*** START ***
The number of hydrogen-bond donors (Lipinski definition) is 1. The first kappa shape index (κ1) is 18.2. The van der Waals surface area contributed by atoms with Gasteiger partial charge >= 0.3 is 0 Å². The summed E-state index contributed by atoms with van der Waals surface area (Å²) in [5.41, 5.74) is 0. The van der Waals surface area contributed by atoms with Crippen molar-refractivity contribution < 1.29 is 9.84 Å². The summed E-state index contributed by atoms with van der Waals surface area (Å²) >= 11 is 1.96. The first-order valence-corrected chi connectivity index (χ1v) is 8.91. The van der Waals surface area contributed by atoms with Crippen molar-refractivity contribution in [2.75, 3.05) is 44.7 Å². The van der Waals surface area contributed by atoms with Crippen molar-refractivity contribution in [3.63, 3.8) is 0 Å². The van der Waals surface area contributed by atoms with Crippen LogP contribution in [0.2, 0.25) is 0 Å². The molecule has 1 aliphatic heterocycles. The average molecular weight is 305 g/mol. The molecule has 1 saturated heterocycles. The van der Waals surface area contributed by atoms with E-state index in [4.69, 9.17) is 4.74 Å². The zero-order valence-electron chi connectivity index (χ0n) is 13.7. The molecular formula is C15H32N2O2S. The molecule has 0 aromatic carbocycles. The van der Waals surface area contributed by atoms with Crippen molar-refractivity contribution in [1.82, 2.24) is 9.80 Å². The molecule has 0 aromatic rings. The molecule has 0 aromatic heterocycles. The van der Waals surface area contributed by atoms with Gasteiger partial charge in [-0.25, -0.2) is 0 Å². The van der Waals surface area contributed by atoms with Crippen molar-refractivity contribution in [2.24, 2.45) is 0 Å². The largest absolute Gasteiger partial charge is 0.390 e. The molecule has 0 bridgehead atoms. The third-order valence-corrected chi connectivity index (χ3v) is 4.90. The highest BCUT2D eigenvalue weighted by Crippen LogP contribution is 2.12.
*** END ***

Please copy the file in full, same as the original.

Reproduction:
The number of hydrogen-bond donors (Lipinski definition) is 1. The first kappa shape index (κ1) is 18.2. The van der Waals surface area contributed by atoms with Gasteiger partial charge >= 0.3 is 0 Å². The summed E-state index contributed by atoms with van der Waals surface area (Å²) in [5.41, 5.74) is 0. The van der Waals surface area contributed by atoms with Crippen molar-refractivity contribution < 1.29 is 9.84 Å². The summed E-state index contributed by atoms with van der Waals surface area (Å²) >= 11 is 1.96. The first-order valence-corrected chi connectivity index (χ1v) is 8.91. The van der Waals surface area contributed by atoms with Crippen molar-refractivity contribution in [2.75, 3.05) is 44.7 Å². The van der Waals surface area contributed by atoms with Crippen molar-refractivity contribution in [3.63, 3.8) is 0 Å². The van der Waals surface area contributed by atoms with Crippen LogP contribution in [0.2, 0.25) is 0 Å². The molecule has 1 aliphatic heterocycles. The average molecular weight is 305 g/mol. The molecule has 1 saturated heterocycles. The van der Waals surface area contributed by atoms with E-state index in [4.69, 9.17) is 4.74 Å². The zero-order valence-electron chi connectivity index (χ0n) is 13.7. The molecular formula is C15H32N2O2S. The molecule has 0 aromatic carbocycles. The van der Waals surface area contributed by atoms with Crippen molar-refractivity contribution in [1.82, 2.24) is 9.80 Å². The molecule has 0 aromatic rings. The molecule has 0 aromatic heterocycles. The van der Waals surface area contributed by atoms with Gasteiger partial charge in [-0.25, -0.2) is 0 Å². The van der Waals surface area contributed by atoms with Crippen molar-refractivity contribution in [2.24, 2.45) is 0 Å². The largest absolute Gasteiger partial charge is 0.390 e. The molecule has 0 bridgehead atoms. The third-order valence-corrected chi connectivity index (χ3v) is 4.90. The highest BCUT2D eigenvalue weighted by Crippen LogP contribution is 2.12.